In the largest prison protest in California’s history, nearly 30,000 inmates have gone on hunger strike. Their main grievance: the state’s use of solitary confinement, in which prisoners are held for years or decades with almost no social contact and the barest of sensory stimuli.
The human brain is ill-adapted to such conditions, and activists and some psychologists equate it to torture. Solitary confinement isn’t merely uncomfortable, they say, but such an anathema to human needs that it often drives prisoners mad.
In isolation, people become anxious and angry, prone to hallucinations and wild mood swings, and unable to control their impulses. The problems are even worse in people predisposed to mental illness, and can wreak long-lasting changes in prisoners’ minds.
“What we’ve found is that a series of symptoms occur almost universally. They are so common that it’s something of a syndrome,” said psychiatrist Terry Kupers of the Wright Institute, a prominent critic of solitary confinement. “I’m afraid we’re talking about permanent damage.”
And then we let those insane people out of prison where they too often can’t get the help they need, and then we all act surprised when more bad things happen.
* This is a very good roundup of some of the major challenges facing Exelon’s push to pry loose ratepayer subsidies for two of its Downstate nuclear power plants during the upcoming veto session…
“The first question we get from the speaker’s office is, ‘Where’s the governor?’” Exelon executive Tim Hanley said last week during a meeting with the Quad-City Times editorial board. “The governor’s office asks, ‘Where’s the speaker?’” […]
Gov. Bruce Rauner has repeatedly declined to comment on the Exelon drama. Democrats in the General Assembly find it ironic that they are being asked to save hundreds of union jobs in a Republican-held Senate district, while Rauner continues to do battle with public unions.
Rauner might have no option but to give in, if Quad-Cities Generating Station is to survive 2018. And Democrats know it. […]
Lawmakers have said that a bailout for a coal-fired Dynergy plant in Southern Illinois would have to be part of the overall package, Hanley said. That’s sure to be another strike against any sweeping energy deal, as far as the influential Clean Jobs Coalition is concerned.
So, in a nutshell, there’s a proposed rate-hike that would include cash from taxpayers in the mix. There’s a politically prescribed bailout for a coal plant just to get any package out of committee in the House. The governor has done little but waffle. And the entire thing hinges on a six-day veto session, three days on either side of Thanksgiving.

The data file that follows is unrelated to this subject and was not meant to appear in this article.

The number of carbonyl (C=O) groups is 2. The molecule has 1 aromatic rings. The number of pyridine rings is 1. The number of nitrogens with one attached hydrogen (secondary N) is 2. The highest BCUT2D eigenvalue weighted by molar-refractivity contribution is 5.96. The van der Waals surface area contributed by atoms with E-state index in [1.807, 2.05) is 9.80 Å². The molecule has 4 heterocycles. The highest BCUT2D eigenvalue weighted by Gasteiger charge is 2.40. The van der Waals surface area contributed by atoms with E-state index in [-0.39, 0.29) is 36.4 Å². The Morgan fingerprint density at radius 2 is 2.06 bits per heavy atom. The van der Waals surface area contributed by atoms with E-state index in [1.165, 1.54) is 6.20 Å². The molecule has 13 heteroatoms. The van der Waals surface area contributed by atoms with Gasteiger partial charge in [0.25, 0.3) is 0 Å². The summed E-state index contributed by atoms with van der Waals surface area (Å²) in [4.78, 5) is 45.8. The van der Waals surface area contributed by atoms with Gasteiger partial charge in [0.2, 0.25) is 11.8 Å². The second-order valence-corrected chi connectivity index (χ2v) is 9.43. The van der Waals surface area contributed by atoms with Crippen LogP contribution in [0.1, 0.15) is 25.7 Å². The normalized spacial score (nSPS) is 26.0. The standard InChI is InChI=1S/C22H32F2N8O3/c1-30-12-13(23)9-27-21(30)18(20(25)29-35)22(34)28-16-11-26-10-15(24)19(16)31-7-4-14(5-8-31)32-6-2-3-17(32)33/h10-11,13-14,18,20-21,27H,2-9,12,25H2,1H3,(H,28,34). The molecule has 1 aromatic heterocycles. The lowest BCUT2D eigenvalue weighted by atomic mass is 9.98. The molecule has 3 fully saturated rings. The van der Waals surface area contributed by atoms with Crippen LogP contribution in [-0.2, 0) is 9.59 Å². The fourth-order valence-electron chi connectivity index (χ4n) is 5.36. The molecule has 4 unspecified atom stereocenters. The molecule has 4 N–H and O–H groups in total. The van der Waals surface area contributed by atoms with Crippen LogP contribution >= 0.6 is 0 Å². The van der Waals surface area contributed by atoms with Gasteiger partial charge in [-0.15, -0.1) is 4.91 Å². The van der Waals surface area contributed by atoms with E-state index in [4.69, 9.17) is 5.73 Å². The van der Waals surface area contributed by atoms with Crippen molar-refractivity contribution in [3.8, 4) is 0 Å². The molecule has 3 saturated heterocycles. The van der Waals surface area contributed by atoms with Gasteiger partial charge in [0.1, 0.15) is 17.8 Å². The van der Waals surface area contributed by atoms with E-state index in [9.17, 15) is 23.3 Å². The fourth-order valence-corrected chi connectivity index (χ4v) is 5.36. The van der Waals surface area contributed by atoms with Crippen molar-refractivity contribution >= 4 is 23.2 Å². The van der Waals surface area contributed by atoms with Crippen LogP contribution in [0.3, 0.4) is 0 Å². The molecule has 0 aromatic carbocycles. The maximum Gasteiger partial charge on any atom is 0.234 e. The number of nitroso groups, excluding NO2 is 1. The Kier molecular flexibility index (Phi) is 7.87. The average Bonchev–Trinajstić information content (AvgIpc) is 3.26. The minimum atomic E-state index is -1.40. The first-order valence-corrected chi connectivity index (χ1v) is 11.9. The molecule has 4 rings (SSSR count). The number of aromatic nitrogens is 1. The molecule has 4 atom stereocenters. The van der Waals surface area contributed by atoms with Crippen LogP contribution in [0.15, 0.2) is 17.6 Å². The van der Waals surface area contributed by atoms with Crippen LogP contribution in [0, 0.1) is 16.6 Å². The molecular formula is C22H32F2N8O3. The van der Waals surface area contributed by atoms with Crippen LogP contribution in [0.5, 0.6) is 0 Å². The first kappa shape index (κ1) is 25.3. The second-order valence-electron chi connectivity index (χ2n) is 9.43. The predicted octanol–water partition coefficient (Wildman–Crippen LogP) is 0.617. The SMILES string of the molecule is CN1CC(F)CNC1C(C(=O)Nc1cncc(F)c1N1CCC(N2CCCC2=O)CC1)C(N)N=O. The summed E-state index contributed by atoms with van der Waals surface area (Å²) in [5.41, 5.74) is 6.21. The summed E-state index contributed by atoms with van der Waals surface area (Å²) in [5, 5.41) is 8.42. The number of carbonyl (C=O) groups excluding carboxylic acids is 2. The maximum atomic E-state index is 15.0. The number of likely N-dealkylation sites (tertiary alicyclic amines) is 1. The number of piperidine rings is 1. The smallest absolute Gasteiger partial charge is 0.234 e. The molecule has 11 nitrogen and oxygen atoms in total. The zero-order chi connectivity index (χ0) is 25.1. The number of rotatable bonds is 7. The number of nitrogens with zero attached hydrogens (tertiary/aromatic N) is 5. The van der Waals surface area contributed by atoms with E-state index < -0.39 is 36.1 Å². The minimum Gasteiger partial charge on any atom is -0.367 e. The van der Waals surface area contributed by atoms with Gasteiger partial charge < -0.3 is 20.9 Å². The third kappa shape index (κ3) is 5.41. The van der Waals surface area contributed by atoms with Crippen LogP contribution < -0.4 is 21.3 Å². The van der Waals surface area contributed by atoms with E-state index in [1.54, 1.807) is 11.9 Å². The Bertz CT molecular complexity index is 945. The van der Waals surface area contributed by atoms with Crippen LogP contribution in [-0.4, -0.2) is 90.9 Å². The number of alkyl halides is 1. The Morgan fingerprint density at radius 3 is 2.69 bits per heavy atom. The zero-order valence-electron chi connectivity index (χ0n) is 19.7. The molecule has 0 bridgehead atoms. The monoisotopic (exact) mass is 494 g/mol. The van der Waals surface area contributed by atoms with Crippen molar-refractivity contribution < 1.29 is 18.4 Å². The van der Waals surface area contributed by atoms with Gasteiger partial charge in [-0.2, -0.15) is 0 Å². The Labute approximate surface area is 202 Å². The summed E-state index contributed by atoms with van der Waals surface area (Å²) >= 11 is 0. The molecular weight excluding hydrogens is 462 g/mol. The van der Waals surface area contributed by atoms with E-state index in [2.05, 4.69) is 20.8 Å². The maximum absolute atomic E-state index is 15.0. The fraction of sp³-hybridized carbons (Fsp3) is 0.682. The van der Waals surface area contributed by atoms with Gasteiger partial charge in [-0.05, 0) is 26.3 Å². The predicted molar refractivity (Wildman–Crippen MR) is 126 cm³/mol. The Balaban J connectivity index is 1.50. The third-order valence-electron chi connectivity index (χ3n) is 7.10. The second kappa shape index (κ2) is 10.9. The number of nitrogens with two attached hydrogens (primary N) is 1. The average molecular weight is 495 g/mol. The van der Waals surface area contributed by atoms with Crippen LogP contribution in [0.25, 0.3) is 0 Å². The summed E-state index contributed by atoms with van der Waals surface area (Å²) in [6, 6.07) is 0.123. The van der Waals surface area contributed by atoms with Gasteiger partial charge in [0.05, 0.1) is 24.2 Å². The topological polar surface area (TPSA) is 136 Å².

It’s basically a game of chicken. Somebody is gonna have to blink first, but then that somebody is gonna catch the blame for a rate hike.
[Sen. Donne Trotter] and other sponsors of the [Exelon] legislation, including Republican state Sens. Chapin Rose of Mahomet and Neil Anderson of Rock Island, say negotiations with Exelon, environmental and consumer groups, the renewable energy industry and downstate utility Ameren Illinois have continued in the intervening months.
“It’s coming together, and hopefully by the time we get back on Nov. 15, there’ll be enough consensus that we can move forward with it and get it through the Senate as well as the House,” Trotter said, noting that some House members were in attendance and that House Speaker Michael Madigan, D-Chicago, made a brief appearance.
But, of course, there’s more to this package than just Exelon’s big asks. ComEd, for instance, wants an unprecedented new pricing plan.
Commonwealth Edison is pushing Illinois lawmakers to approve a dramatic change in electricity pricing based on little more than the utility’s assurance that most customers would save money under the novel approach.
ComEd says it has examined customer usage patterns and determined that “demand pricing” would reduce bills for two-thirds of its customers. Under a demand-based pricing system, bills reflect the amount of power each customer uses during periods of peak electricity demand.
ComEd would track how much power each customer uses during the half-hour period of highest electricity use every day—perhaps a time when a hair dryer, refrigerator, washing machine and air conditioner are running simultaneously. The utility would set rates and compute bills based on the average of those daily peaks over the course of a month (excluding weekends and holidays).
Vice President Scott Vogt says the new system would allow customers to control their electric bills by avoiding big spikes in usage. But he emphasizes that two-thirds would save money even if they don’t change current consumption patterns. Those who see their bills rise could mitigate or reverse the increase by adjusting their electricity usage. “We think this is the fairest way to do it,” Vogt says.
Really? It will take more than ComEd’s say-so to convince me, and legislators should be equally skeptical. ComEd is asking them to lead Illinois into unknown territory. No state has yet authorized mandatory demand pricing for residential electricity customers. So far, proposals to impose demand pricing on all residential consumers have been withdrawn or rejected in 13 states, according to the Alliance for Solar Choice.
* You may have noticed that the online version of a Republican TV ad has been taken down by YouTube. The video uses footage of Rep. John Bradley (D-Marion) seconding the nomination of Michael Madigan for another term as House Speaker. If you saw it yesterday, you know it’s brutal.
Programming produced on www.blueroomstream.com cannot be used for political, campaign or commercial purposes without permission. Any re-editing, re-broadcast, or re-use without permission is strictly prohibited.